I love Superman 4, it’s one of my favorite movies and gave me the most joy as a kid, hell I just finished watching it again today
"To crush your enemies, see them driven before you, and to hear the lamentation of their women." - Conan
But, the problem with looking at either BatO or DKR, for Superman inspiration, is that those are both largely BATMAN, stories. In both, Superman plays a support role/plot device. I really have no issue with how Superman was portrayed in DKR, because it wasn't his story. I wouldn't, however, be interested in reading that same version of a character in his own book.
So I can understand some of the concern regarding Snyder's DKR comments.
DC: Action Comics - Batman and... - Batman - Justice League
Marvel: All-New X-Factor
LOLs were had.Nope, not gonna happen. If you like DKR then you don't like or get Superman in my book. That's the way I see it.
I address Superman as Kal, but most people know Superman as Clark Kent and calling Superman Clark is perfectly fine.
Anyone who would have a problem with people calling Superman Clark sounds completely and utterly ridiculous to me.
My friend is big Batman fan and yet he loves Batman and Robin movie and dislikes Nolan's Batman, that puzzles me but at the same time I'm not going to act like a closed-minded elitist and insult him by saying he doesn't get Batman because clearly he does plus I like Superman III and IV, which are terrible movies.
By the way he's always been called Clark even in Pre-Crisis, so I don't see your point. On the plus side nice to see more people who think Maggin is the best Superman writer, him and Swan should've written the "final" Pre-Crisis story not Alan Moore.
Last edited by BBally; 12-19-2012 at 07:56 AM.
No matter how many reboots, new origins, reinterpretations or suit redesigns. In the end, he will always be SUPERMAN
I have to wonder why the assumption is that simply because Snyder says he likes or is inspired by Dark Knight Returns that he means he appreciated or agreed with all aspects of Superman's characterization in Miller's story. Couldn't it just as easily be that Snyder looks to Dark Knight Returns as a inspiration for a particular theme or plot? In other words, Superman is portrayed as the establishment figure in contrast to Batman. Perhaps Snyder seeks to similarly test Superman but have him respond differently. I believe a writer can enjoy a story for what it is yet also appreciate it because it spurs new ways of thinking about characters, including how not to write them.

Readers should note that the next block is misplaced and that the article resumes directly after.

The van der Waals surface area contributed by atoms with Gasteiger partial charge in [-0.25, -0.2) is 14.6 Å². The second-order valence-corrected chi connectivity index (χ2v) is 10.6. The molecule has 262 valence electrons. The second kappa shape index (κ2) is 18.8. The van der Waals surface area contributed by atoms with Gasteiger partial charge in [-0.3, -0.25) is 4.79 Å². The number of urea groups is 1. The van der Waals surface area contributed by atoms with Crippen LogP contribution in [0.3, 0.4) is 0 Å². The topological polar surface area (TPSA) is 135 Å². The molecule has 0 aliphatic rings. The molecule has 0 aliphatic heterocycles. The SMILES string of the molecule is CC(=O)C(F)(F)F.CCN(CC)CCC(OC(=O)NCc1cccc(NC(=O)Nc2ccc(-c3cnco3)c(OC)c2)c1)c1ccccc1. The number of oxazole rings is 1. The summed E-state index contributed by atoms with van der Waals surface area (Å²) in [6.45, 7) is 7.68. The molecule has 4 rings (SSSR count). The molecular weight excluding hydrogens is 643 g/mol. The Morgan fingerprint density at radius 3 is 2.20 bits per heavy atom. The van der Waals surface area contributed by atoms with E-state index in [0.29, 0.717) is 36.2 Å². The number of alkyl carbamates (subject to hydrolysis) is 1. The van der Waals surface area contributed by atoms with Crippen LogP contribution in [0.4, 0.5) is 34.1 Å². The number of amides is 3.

Alan Moore's "Whatever Happened" isn't the real final story of the Bronze Age Superman (and certainly not the final "pre-Crisis" story, as it came out about a half year after the Crisis had already ended. It was just an Imaginary Story in the vein of so many classic Imaginary Stories of the past, like Siegel's 'Death of Superman'. A lot of people seem to miss that since Imaginary Stories had mostly died out by the end of the Silver Age, but "Whatever Happened" is not an in-continuity story.
Yeah I'm one of those people who considers it the last Pre-Crisis Superman story.
I believe that was the last Pre Crisis Story and a very interesting and quite disturbing ending to say the least with Kryptonite and dead bodies from Argo City littering the Metropolis streets because of Mr. Mxyzptlk
Neither did anyone else that worked on Superman #400. They all got paid for it.Originally Posted by Van Cleef
Which is the opposite of when Miller did Batman and Daredevil, because he liked them and had stories that he wanted to tell. He even had a Superman story lined up in 1996, four years before he began work on TDKSA.There are many writers these days who work at the superhero business but they do not really like them at all. Just because there's the money. (Not necessarily a bad thing since in the good old days most writers would rather see there work for comic books as mere jobs to pay their bills).
Which would defeat the purpose of the Outsiders, which was to go against the rules of the JLA and to do things their own way. Hence the title, "The Outsiders". They're outside the law and fight for the rights of the individual, regardless of political and legal ramifications.Originally Posted by Kurosawa
1. As the intro for the story goes, all of them are imaginary.Originally Posted by stk
2. It was commissioned as the final chapter, even in spite of it being called an Imaginary Story by Schwartz. Yes, it went against the stories written by Maggin, but that's because Maggin's work pre-dated the Crisis and did not reflect what had changed. Moore's story was designed to come after the Crisis and deal with all the then relevant issues. Such as Kara's death and Captain Marvel's presence of Earth-1, as well as dissect what it meant to be Superman in spite of the tragedy, so that when it ended, there was the usual glimmer of hope and good feeling.
Last edited by Mat001; 12-19-2012 at 12:06 PM.